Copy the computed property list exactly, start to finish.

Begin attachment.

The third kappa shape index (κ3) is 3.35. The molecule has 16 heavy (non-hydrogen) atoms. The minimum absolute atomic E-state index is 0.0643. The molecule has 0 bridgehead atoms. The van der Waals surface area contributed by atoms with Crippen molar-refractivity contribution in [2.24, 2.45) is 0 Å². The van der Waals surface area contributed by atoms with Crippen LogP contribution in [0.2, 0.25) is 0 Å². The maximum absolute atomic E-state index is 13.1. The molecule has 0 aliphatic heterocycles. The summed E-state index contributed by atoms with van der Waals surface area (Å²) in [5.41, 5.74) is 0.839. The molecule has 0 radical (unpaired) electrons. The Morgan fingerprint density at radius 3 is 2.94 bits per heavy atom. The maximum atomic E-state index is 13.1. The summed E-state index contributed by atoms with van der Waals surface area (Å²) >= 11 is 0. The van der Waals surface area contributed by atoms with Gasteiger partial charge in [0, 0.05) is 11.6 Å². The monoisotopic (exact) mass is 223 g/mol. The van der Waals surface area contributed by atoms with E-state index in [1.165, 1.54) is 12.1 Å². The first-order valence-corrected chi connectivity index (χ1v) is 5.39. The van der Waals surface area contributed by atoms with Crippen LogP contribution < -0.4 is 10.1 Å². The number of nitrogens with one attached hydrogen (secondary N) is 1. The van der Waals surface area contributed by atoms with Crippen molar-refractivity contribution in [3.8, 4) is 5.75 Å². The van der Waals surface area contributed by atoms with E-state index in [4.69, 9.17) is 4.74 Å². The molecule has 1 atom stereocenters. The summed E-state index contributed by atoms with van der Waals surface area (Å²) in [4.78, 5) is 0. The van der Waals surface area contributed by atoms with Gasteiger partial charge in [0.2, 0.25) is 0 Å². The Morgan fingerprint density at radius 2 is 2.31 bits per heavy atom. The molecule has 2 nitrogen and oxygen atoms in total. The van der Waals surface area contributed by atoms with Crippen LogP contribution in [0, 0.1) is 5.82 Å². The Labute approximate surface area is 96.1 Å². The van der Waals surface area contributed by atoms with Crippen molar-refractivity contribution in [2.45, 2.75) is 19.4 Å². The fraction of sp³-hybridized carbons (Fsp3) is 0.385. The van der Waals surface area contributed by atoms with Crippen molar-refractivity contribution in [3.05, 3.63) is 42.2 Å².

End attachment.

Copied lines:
The third kappa shape index (κ3) is 3.35. The molecule has 16 heavy (non-hydrogen) atoms. The minimum absolute atomic E-state index is 0.0643. The molecule has 0 bridgehead atoms. The van der Waals surface area contributed by atoms with Crippen molar-refractivity contribution in [2.24, 2.45) is 0 Å². The van der Waals surface area contributed by atoms with Crippen LogP contribution in [0.2, 0.25) is 0 Å². The maximum absolute atomic E-state index is 13.1. The molecule has 0 aliphatic heterocycles. The summed E-state index contributed by atoms with van der Waals surface area (Å²) in [5.41, 5.74) is 0.839. The molecule has 0 radical (unpaired) electrons. The Morgan fingerprint density at radius 3 is 2.94 bits per heavy atom. The maximum atomic E-state index is 13.1. The summed E-state index contributed by atoms with van der Waals surface area (Å²) >= 11 is 0. The van der Waals surface area contributed by atoms with Gasteiger partial charge in [0, 0.05) is 11.6 Å². The monoisotopic (exact) mass is 223 g/mol. The van der Waals surface area contributed by atoms with E-state index in [1.165, 1.54) is 12.1 Å². The first-order valence-corrected chi connectivity index (χ1v) is 5.39. The van der Waals surface area contributed by atoms with Crippen LogP contribution < -0.4 is 10.1 Å². The number of nitrogens with one attached hydrogen (secondary N) is 1. The van der Waals surface area contributed by atoms with Crippen molar-refractivity contribution in [3.8, 4) is 5.75 Å². The van der Waals surface area contributed by atoms with E-state index in [4.69, 9.17) is 4.74 Å². The molecule has 1 atom stereocenters. The summed E-state index contributed by atoms with van der Waals surface area (Å²) in [4.78, 5) is 0. The van der Waals surface area contributed by atoms with Gasteiger partial charge in [0.2, 0.25) is 0 Å². The Morgan fingerprint density at radius 2 is 2.31 bits per heavy atom. The molecule has 2 nitrogen and oxygen atoms in total. The van der Waals surface area contributed by atoms with Crippen LogP contribution in [0, 0.1) is 5.82 Å². The Labute approximate surface area is 96.1 Å². The van der Waals surface area contributed by atoms with Crippen molar-refractivity contribution in [2.45, 2.75) is 19.4 Å². The fraction of sp³-hybridized carbons (Fsp3) is 0.385. The van der Waals surface area contributed by atoms with Crippen molar-refractivity contribution in [3.05, 3.63) is 42.2 Å².